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Secretary’s Column: Biofuels Hold Unlimited Opportunity to Grow the Rural Economy

At USDA, we’ve made record efforts in the past four years to support homegrown energy.  This year, we’re looking ahead to a promising future for biofuels.

Biofuels have already contributed a great deal to our economy, to our energy security and to the bottom line on our farms and ranches.  Today we’re taking steps to strengthen the biofuels industry and helping innovate the next generation of advanced biofuels.

For example, we’ve invested more than $320 million into biofuels research to help accelerate the development of technology needed to take the next big steps.

USDA has complemented those investments with the creation of six new research centers across America to develop new strategies for biofuels creation, while ensuring that each region of the nation can contribute to homegrown energy.

We are also working to strengthen the whole supply chain for advanced biofuels, from the farmers who grow energy crops to the end users of advanced biofuels.

Since 2009, USDA has helped provide an incentive for hundreds of growers to raise nearly 60,000 acres of advanced biofuel crops.

We’ve supported more than 200 biorefineries in their efforts to produce advanced biofuels, while making loan guarantee commitments to support construction of nine new advanced refineries across the country.

We have also taken steps to identify and expand new markets for these advanced biofuels. For example, USDA is working with the Department of Energy and the Department of the Navy to expand advanced biofuels for military aviation and maritime use.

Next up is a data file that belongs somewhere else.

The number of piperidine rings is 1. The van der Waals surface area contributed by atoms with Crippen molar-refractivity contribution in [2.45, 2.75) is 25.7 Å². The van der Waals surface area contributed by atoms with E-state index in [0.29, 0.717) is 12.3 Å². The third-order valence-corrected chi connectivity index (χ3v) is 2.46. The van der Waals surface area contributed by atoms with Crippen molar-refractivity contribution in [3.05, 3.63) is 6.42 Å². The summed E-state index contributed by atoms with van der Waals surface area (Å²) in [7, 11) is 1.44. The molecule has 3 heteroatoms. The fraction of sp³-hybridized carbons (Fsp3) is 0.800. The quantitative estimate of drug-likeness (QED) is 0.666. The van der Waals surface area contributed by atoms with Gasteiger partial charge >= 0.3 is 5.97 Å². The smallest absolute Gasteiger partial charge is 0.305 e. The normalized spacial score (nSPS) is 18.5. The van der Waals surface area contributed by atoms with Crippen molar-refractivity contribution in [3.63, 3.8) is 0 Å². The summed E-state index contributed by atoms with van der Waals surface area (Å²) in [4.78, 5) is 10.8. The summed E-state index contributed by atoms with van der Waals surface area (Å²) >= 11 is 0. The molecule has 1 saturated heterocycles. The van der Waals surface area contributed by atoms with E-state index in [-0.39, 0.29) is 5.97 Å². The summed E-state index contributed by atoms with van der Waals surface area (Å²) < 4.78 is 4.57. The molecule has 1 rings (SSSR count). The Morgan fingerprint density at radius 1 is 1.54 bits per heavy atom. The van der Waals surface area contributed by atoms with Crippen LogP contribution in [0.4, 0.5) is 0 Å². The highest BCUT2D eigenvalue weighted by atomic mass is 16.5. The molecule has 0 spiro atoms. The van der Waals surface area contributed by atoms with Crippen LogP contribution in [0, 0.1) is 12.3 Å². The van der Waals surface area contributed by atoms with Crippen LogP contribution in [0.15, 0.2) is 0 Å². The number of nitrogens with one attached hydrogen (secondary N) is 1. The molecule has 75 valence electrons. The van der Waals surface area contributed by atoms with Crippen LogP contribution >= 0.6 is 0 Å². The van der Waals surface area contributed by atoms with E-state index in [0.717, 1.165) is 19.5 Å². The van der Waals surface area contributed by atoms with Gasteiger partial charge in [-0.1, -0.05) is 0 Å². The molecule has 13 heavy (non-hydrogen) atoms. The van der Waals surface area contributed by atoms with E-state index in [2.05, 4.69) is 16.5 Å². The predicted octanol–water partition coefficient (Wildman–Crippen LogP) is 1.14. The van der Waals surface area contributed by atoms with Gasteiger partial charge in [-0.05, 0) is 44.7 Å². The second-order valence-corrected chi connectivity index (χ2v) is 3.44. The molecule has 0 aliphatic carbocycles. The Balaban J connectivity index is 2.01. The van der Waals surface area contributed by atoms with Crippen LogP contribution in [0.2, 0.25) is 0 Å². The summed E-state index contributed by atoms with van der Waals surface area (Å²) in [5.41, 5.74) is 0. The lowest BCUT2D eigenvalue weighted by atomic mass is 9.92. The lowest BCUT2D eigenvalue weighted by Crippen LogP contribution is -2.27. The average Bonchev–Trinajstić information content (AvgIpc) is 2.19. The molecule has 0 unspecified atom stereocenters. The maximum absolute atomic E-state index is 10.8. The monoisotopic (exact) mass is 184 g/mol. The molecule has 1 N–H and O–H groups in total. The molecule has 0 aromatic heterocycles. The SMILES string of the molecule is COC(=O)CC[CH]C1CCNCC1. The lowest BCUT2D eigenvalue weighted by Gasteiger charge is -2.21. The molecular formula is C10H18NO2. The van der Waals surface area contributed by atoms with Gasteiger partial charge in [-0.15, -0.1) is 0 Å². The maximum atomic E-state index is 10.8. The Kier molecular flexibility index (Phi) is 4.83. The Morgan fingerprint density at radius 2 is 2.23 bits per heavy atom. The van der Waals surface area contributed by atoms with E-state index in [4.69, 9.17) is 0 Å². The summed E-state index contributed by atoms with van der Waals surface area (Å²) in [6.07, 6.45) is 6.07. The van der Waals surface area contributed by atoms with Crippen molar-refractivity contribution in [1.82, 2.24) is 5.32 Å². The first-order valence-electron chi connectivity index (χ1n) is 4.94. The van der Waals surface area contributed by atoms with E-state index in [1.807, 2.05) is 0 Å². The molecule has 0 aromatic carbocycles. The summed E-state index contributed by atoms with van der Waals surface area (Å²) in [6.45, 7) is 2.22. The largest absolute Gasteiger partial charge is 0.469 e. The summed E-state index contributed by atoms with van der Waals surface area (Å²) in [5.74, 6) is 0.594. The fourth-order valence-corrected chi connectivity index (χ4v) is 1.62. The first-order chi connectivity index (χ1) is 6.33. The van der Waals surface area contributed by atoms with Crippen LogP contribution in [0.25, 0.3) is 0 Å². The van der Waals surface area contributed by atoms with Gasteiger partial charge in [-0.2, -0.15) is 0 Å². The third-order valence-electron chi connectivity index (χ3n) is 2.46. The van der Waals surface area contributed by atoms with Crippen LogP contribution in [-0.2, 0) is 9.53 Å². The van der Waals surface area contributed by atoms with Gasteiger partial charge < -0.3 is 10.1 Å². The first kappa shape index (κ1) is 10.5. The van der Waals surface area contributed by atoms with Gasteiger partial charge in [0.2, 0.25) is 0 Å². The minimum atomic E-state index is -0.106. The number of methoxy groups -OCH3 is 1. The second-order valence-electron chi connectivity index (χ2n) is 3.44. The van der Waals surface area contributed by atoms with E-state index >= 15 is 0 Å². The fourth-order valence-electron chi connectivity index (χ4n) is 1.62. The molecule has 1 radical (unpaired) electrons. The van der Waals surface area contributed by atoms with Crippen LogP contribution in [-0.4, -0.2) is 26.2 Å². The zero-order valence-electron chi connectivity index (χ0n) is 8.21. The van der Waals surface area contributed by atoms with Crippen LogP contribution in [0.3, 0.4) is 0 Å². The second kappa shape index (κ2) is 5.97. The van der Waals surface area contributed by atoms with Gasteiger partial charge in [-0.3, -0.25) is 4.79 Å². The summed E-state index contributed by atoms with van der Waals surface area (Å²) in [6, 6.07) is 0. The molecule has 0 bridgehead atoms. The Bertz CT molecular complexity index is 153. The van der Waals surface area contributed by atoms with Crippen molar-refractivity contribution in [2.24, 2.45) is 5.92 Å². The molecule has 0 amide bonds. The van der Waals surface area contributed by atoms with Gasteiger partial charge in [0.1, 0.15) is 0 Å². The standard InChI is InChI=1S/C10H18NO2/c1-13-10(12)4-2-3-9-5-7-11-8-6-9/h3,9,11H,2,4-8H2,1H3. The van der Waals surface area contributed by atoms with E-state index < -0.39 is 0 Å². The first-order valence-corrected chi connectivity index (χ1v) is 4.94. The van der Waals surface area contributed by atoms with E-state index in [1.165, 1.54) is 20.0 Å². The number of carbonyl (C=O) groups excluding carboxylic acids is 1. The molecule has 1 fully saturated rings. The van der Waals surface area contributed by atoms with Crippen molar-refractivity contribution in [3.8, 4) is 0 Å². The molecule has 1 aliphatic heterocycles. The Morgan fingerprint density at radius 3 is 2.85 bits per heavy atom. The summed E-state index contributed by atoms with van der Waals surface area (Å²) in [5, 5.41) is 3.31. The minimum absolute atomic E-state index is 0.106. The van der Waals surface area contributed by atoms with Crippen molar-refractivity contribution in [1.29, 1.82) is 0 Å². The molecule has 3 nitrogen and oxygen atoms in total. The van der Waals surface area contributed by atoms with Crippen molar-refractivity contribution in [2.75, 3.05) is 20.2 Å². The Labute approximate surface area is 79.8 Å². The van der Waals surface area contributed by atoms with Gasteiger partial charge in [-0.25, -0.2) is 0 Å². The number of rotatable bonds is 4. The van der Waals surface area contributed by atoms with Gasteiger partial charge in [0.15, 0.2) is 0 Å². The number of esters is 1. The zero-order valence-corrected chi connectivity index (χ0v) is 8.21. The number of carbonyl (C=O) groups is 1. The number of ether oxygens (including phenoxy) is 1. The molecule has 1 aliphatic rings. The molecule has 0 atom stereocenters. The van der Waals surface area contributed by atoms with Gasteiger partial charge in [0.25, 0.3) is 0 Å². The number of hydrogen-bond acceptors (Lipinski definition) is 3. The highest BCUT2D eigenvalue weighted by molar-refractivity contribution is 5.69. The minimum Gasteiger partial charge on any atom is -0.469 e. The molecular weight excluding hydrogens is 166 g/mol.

Last summer, the Navy’s “Great Green Fleet” conducted groundbreaking exercises off the coast of Hawaii, with ships and aircraft powered by advanced biofuels. We’re also working with the Federal Aviation Administration to promote the production of advanced biofuel for commercial aircraft.

This year, we’re focused on helping advanced biofuel producers reach a goal of 14 million gallons of production. We’ll continue working to identify barriers to the production of these new fuels. We’ll also work with all of our partners to help develop solutions, such as new opportunities for multi-cropping production.

In the months ahead, USDA will continue to provide support for research and infrastructure. At the same time, we’ll explore new efforts to provide flexibility for folks all along the supply chain.  The production and use of advanced biofuels has already had a very positive impact for our nation, and biofuels hold even more opportunity to create jobs and economic prosperity for rural America in the years ahead.

For an audio version of this column, click here.

3 Responses to “Secretary’s Column: Biofuels Hold Unlimited Opportunity to Grow the Rural Economy”

  1. Douglas DeConnick says:

    This is all fine and good but please fire Samuel Betances who is preaching hate America propaganda on my dime!

  2. Ian Collins says:

    With reference to ethanol fuel and blenders. The move to 15% will create more havoc and expense for user.
    Ethanol fuels are damaging motorcycles, ATV’s and all engine powered landscaping tools, hence the arrival of non-ethanol fuel provide by the small engine manufacturers at approx. $36 per gallon. (saving who money?). Controlled tests have already shown that like vehicles with measured amounts of fuel get poorer fuel mileage with ethanol based fuel.

    In parts of Europe they have found it necessary to provide alternate non-ethanol fuels at the station, required to run many performance and older cars without damage.

    Is it clean air or subsidies pushing this issue?

  3. Royal Rife says:

    I read that for every gallon of alcohol fuel produced about 1/2 gallon or more worth of energy is needed to produce and process it. Plus it is harmful to engines!
    No, I would rather see renewable electricity charging the batteries of all electric cars. They’ll just need to figure out how to charge for sunlight….

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